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Clip: Matt Pond PA

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  • Carl Zimring
    A Life Lived More Than Twice With rural roots and an urban outlook, Matt Pond PA makes sense of the city Writer: DAN
    Message 1 of 1 , Dec 2, 2004

      A Life Lived More Than Twice
      With rural roots and an urban outlook, Matt Pond PA makes sense of the city

      Writer: DAN ELDRIDGE

      The sex-obsessed poet Anäis Nin once alleged that writers are in the
      enviable position of being able to taste life twice: Once in the moment,
      and then again in retrospect, after capturing the moment in words. But if
      Nin had even spoken with Matt Pond, an oft-depressing singer-songwriter
      whose band has featured a cellist, a steel-pedal guitarist and a French
      horn player, she might have been convinced to take up an instrument instead
      of a fountain pen.

      “There’s a million times you relive an experience when you write a song,”
      Pond says, talking from his new home in Greenpoint, Brooklyn, where he
      moved after spending time in Philadelphia, and before that, growing up in
      rural New Hampshire. “You experience something, then you write the music,
      then you write the words, then other people contribute, then you record it,
      then you play it, and then you play it out every night for months.”

      Not that Pond is generally given to such lucid descriptions of his
      songwriting process. In fact, on Emblems, the band’s fifth full-length
      release, nothing makes itself more apparent than Pond’s maladroit use of
      subtlety and his unwieldy finesse. “I remember you / Do you remember me? /
      There’s no way to the heart better than awkwardly,” he wails, with no more
      accompaniment than a simple guitar riff and his own gorgeously emotive
      vocals, which have been compared to those of Robert Smith -- an observation
      Pond abhors, even though much of the chamber pop on Emblems could pass for
      a more radio-ready Disintegration. Other influences are baldly clear --
      tearjerkers like “Bring on the Ending” and “New Hampshire” might have been
      lifted straight from the Shins’ Oh, Inverted World.

      “The Shins,” Pond sighs, sounding defeated. “I mean, I love the Shins, but
      if I ever hear something I wrote and I think it sounds like the Shins, I’ll
      rethink it and rewrite it. I try to stay away from being influenced.
      Except, you know, you want to be influenced in terms of spirit.”

      And if the atmospheric songs on Emblems are any indication, in terms of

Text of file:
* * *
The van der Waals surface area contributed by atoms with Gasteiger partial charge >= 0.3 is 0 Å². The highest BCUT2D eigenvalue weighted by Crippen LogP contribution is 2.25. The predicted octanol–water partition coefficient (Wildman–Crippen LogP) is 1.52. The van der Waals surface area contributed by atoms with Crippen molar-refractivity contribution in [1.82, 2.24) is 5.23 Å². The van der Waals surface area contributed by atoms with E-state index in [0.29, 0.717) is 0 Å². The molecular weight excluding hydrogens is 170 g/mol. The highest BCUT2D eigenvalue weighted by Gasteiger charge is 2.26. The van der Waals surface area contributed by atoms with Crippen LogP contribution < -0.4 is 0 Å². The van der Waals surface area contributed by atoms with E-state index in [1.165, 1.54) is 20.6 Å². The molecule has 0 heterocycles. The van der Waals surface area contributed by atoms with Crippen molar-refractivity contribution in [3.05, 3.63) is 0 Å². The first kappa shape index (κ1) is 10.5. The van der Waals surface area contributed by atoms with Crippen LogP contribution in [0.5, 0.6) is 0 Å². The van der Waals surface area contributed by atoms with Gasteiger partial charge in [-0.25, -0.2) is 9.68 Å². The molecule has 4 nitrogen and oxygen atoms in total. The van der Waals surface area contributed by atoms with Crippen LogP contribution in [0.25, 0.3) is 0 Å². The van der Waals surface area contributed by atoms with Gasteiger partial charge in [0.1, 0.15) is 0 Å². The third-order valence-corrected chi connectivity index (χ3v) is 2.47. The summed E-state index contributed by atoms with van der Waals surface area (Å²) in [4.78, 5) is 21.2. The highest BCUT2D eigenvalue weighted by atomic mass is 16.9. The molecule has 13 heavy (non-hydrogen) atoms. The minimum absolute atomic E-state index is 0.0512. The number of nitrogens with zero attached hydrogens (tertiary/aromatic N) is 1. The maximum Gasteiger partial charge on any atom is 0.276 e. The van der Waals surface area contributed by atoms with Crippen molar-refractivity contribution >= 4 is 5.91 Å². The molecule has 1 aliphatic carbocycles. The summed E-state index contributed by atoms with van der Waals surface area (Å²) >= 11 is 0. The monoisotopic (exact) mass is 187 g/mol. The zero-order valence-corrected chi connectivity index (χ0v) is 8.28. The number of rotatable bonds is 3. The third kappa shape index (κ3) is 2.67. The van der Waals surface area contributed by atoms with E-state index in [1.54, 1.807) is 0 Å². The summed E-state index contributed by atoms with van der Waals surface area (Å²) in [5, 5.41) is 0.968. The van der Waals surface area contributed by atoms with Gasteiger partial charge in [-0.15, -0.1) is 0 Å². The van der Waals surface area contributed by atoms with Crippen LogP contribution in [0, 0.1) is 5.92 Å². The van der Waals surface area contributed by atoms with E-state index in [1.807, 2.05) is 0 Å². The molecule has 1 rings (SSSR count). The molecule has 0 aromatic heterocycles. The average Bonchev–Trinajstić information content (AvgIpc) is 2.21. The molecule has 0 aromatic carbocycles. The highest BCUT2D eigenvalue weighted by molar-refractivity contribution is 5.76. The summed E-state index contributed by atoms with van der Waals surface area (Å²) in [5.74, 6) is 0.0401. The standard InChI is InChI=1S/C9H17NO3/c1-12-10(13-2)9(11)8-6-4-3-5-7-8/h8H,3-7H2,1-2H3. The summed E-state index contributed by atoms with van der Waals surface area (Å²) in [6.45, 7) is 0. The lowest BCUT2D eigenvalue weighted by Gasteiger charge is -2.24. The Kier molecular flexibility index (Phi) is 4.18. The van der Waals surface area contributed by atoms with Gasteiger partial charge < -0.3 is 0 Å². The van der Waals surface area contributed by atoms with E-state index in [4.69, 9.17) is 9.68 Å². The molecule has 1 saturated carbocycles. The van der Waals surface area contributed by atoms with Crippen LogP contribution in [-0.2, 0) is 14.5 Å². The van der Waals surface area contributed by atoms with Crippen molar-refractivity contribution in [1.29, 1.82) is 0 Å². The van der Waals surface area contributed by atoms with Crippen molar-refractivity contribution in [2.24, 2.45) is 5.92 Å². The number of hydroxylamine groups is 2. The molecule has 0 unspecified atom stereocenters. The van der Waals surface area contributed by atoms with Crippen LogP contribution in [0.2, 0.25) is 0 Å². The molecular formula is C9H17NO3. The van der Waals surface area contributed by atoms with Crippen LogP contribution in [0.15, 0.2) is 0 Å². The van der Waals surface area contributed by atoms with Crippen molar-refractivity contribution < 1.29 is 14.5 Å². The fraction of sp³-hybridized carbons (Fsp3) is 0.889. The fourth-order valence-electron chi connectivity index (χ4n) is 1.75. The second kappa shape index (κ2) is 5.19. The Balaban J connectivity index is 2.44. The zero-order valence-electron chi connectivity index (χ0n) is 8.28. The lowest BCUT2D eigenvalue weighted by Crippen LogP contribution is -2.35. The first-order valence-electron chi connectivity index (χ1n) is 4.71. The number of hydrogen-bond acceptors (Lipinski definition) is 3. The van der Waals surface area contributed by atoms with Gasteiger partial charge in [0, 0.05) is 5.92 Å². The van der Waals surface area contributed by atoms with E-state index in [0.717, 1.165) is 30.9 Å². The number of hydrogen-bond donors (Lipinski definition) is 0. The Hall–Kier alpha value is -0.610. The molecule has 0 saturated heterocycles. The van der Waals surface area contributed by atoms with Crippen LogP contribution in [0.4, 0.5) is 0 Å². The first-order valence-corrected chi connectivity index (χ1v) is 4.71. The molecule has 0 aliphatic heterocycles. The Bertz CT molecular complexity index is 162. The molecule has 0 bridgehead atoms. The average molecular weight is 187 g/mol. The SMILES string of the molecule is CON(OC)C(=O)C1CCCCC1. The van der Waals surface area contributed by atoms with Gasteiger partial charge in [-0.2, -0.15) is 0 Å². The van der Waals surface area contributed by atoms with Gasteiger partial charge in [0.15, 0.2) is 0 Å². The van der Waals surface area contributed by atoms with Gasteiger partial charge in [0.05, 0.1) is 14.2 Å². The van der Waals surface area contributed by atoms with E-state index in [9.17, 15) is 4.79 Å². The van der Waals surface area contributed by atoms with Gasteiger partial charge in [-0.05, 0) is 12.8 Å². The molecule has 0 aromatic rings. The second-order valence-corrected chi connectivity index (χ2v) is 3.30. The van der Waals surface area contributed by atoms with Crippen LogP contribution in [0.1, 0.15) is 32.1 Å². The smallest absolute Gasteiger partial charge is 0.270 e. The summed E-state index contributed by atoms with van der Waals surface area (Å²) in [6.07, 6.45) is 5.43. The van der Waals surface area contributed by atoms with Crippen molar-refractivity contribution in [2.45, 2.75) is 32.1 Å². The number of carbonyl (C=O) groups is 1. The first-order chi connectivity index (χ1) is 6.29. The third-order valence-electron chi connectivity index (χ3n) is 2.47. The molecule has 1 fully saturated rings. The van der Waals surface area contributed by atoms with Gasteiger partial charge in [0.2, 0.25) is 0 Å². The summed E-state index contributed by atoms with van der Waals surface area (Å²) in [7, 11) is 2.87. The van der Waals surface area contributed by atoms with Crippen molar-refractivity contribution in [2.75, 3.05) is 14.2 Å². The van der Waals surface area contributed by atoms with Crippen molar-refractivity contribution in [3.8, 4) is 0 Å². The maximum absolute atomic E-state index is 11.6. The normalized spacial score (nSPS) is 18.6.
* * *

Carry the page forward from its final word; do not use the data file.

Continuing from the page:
geography, and time and place, too.

      Pond’s music makes much more sense when you consider that he grew up in
      rural New England, and for the most part outside the long reach of
      throwaway American pop culture. “It was pretty limited,” Pond says, of the
      creative landscape in New Hampshire. “There wasn’t any thought of ever
      playing music.”

      And eventually, he left for Philadelphia, where Pond had plans to become a
      history professor. “But the second I moved [there],” he recalls,
      “everybody’s in bands, everybody’s doing all these things, and I just
      started playing guitar.” A punk-influenced group called Mel’s Rockpile was
      the result. “If there’s a genre called ‘crappy, shitty music,’ that’s what
      it would have fallen under,” Pond says, half-joking. “I think the momentum
      at first was wrong -- it was just to play rock music, sloppily. And my
      reaction to myself was -- what am I doing? I wanted to make articulate
      music. But not pretentious music. Hopefully not.”

      But after Matt Pond PA completed its first release, Deer Apartments, not
      everyone in Philly was on the same page. Some tactlessly theorized that the
      letters P and A stood not for Pennsylvania, but for Pretentious Asshole.
      “Or Piss Ant,” Pond says, sounding less than amused. “Or Preppy Asshole.
      That was a good one.”

      A more accurate criticism might have been that Pond’s voice, as well as his
      skill as a songwriter, was a nascent work-in-progress; Emblems was the
      final Matt Pond PA album written in Philadelphia, although it was recorded
      in New York, and the impression of gloom and non-urgency gives the players
      a sense of having come full-circle. Indeed, Pond replaced nearly every band
      member after settling in Brooklyn.

      “I think when I wrote [Emblems], I wasn’t excited about music,” he admits.
      “Philadelphia just started to destroy me. I wanted the scene in Philly to
      be something, but the people there are not mutually supportive. In order to
      save myself from becoming the most cynical person in the world, I moved [to
      New York.] That kind of made things a lot simpler.”

      And how about the simple life in New Hampshire? Does it still call?

      “I think I’ll end up in the country,” Pond answers. “For vitality’s sake.
      But I think New York is a beautiful place. A lot of it is gross and
      polluted, but even that still adds something. It’s weirdly inspirational to
      live in the city.”

      Matt Pond PA, Ted Leo and the Pharmacists, and Vague Angels perform 8 p.m.
      Fri., Dec. 3. Brew House, 2100 Mary St., South Side. 412-381-7767.
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